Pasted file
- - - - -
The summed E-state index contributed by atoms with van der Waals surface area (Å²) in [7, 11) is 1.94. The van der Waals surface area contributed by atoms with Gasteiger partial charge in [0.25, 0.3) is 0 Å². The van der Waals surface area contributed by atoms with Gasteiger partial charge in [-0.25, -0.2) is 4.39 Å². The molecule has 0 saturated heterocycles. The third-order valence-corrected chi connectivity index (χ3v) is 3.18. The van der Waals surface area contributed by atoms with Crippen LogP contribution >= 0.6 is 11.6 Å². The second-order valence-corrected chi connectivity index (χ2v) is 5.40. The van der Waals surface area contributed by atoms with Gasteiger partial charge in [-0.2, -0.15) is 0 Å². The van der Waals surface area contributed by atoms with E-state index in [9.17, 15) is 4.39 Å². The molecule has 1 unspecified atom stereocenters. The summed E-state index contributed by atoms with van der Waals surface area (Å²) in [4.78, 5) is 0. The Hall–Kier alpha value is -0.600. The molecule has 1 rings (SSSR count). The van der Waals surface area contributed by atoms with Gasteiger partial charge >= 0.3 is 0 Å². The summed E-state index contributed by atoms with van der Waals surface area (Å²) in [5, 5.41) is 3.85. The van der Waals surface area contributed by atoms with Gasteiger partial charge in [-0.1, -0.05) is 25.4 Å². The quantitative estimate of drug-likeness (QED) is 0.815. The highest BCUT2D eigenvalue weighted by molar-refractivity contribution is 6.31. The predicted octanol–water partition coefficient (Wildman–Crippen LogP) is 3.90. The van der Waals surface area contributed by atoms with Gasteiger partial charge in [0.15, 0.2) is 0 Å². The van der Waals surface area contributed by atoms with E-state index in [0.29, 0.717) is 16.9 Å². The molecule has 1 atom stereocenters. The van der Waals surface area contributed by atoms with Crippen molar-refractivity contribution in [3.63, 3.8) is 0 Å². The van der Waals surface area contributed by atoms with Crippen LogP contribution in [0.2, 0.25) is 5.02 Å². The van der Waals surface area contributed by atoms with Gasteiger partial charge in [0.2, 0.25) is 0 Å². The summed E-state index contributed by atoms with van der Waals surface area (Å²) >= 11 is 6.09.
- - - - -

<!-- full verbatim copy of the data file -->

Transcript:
The summed E-state index contributed by atoms with van der Waals surface area (Å²) in [7, 11) is 1.94. The van der Waals surface area contributed by atoms with Gasteiger partial charge in [0.25, 0.3) is 0 Å². The van der Waals surface area contributed by atoms with Gasteiger partial charge in [-0.25, -0.2) is 4.39 Å². The molecule has 0 saturated heterocycles. The third-order valence-corrected chi connectivity index (χ3v) is 3.18. The van der Waals surface area contributed by atoms with Crippen LogP contribution >= 0.6 is 11.6 Å². The second-order valence-corrected chi connectivity index (χ2v) is 5.40. The van der Waals surface area contributed by atoms with Gasteiger partial charge in [-0.2, -0.15) is 0 Å². The van der Waals surface area contributed by atoms with E-state index in [9.17, 15) is 4.39 Å². The molecule has 1 unspecified atom stereocenters. The summed E-state index contributed by atoms with van der Waals surface area (Å²) in [4.78, 5) is 0. The Hall–Kier alpha value is -0.600. The molecule has 1 rings (SSSR count). The van der Waals surface area contributed by atoms with Gasteiger partial charge >= 0.3 is 0 Å². The summed E-state index contributed by atoms with van der Waals surface area (Å²) in [5, 5.41) is 3.85. The van der Waals surface area contributed by atoms with Gasteiger partial charge in [-0.1, -0.05) is 25.4 Å². The quantitative estimate of drug-likeness (QED) is 0.815. The highest BCUT2D eigenvalue weighted by molar-refractivity contribution is 6.31. The predicted octanol–water partition coefficient (Wildman–Crippen LogP) is 3.90. The van der Waals surface area contributed by atoms with Gasteiger partial charge in [0.15, 0.2) is 0 Å². The van der Waals surface area contributed by atoms with E-state index in [0.29, 0.717) is 16.9 Å². The molecule has 1 atom stereocenters. The van der Waals surface area contributed by atoms with Crippen molar-refractivity contribution in [3.63, 3.8) is 0 Å². The van der Waals surface area contributed by atoms with Crippen LogP contribution in [0.2, 0.25) is 5.02 Å². The van der Waals surface area contributed by atoms with Gasteiger partial charge in [0.2, 0.25) is 0 Å². The summed E-state index contributed by atoms with van der Waals surface area (Å²) >= 11 is 6.09.